My niece, Boo, is one smart cookie. Now, I’ve known this since she was a year old and managed to whip my butt in checkers. Of course, she did it by drooling all over my half of the board and then gumming most of the checkers into plastic paste, but still. . .
Anyway, she really is a smart cookie. But to talk about that, I first have to tell you this: My mom, Boo’s grandmother, has multiple sclerosis, MS. This is a degenerative nerve disease which results in a gradual (sometimes) weakening of the extremities and loss of feeling. All of which means it’s very hard for my mom to walk or do much that’s active.
The other day, she was complaining that she wished she didn’t have MS so she could be skiing, water skiing, hiking and all that stuff. Boo looked at her and asked, “If you didn’t have MS, would you really be doing any of those things?”
Good question, especially considering she’ll be 69 this year.
Mom just laughed and said no, she probably wouldn’t.
That’s cutting through to the core of the matter, yeah? Sure, Mom would have rather have not had MS and still not have done any of those things, but I thought Boo raised a really good point.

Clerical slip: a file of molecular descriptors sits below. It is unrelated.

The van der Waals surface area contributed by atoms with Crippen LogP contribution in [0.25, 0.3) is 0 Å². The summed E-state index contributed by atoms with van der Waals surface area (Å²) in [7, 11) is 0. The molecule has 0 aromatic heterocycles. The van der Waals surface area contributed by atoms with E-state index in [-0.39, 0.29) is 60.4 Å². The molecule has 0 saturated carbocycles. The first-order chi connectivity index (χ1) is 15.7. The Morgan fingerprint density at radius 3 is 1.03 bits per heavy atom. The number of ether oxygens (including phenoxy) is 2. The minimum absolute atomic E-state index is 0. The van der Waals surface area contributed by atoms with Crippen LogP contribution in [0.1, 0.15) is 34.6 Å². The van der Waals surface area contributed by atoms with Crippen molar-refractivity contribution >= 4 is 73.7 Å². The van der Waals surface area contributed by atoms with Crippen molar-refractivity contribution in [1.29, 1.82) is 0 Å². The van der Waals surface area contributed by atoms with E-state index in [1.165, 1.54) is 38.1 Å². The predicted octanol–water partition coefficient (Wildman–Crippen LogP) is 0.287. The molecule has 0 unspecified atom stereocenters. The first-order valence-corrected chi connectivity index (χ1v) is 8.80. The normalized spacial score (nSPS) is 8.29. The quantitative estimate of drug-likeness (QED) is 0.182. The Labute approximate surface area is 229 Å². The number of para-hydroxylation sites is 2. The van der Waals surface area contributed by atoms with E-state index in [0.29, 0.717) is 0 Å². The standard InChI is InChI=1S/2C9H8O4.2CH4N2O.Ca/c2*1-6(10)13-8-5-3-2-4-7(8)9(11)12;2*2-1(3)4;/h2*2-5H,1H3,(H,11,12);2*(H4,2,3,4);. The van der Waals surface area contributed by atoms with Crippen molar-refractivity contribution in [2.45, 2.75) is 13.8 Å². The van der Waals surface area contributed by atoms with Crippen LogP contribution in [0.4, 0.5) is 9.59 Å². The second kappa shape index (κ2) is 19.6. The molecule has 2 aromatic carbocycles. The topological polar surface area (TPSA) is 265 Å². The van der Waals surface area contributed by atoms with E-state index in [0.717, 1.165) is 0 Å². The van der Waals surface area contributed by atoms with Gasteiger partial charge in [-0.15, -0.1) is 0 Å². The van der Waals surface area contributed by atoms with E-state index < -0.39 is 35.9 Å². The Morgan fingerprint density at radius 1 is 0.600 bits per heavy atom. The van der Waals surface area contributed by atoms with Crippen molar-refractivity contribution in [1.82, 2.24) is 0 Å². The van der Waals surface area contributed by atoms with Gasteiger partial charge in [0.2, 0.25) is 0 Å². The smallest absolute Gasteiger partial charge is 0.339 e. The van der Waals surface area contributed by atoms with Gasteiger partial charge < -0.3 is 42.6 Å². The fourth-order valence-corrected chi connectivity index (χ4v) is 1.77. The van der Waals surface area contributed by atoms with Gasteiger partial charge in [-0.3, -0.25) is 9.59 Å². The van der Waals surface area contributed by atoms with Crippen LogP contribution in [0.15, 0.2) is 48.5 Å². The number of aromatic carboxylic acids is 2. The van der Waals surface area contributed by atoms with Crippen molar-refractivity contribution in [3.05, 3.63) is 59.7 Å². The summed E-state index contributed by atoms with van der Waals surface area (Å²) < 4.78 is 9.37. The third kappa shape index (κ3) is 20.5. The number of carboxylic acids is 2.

We often want things, even though we’d never actually use them. How many times, especially during the gift-giving season just past, did we ask for something we really wanted? Yeah, a lot. Now, think back. How many times have you used it in the last month or so. Yeah, not a lot.
I’m not suggesting we try to cut down on consumption or anything. I mean, I wouldn’t want to be responsible for the economy tanking. Again. I’m actually thinking more about setting a good example for the little dudes. Before we mouth off about how much we want something, think for a second about whether or not this is something you’d actually use, something that we could even find a month or two down the road.
My worry, you see, is if we don’t start setting the example, we’re going to be raising a hoard of greedy, selfish little dudes. About which I’ll talk more tomorrow.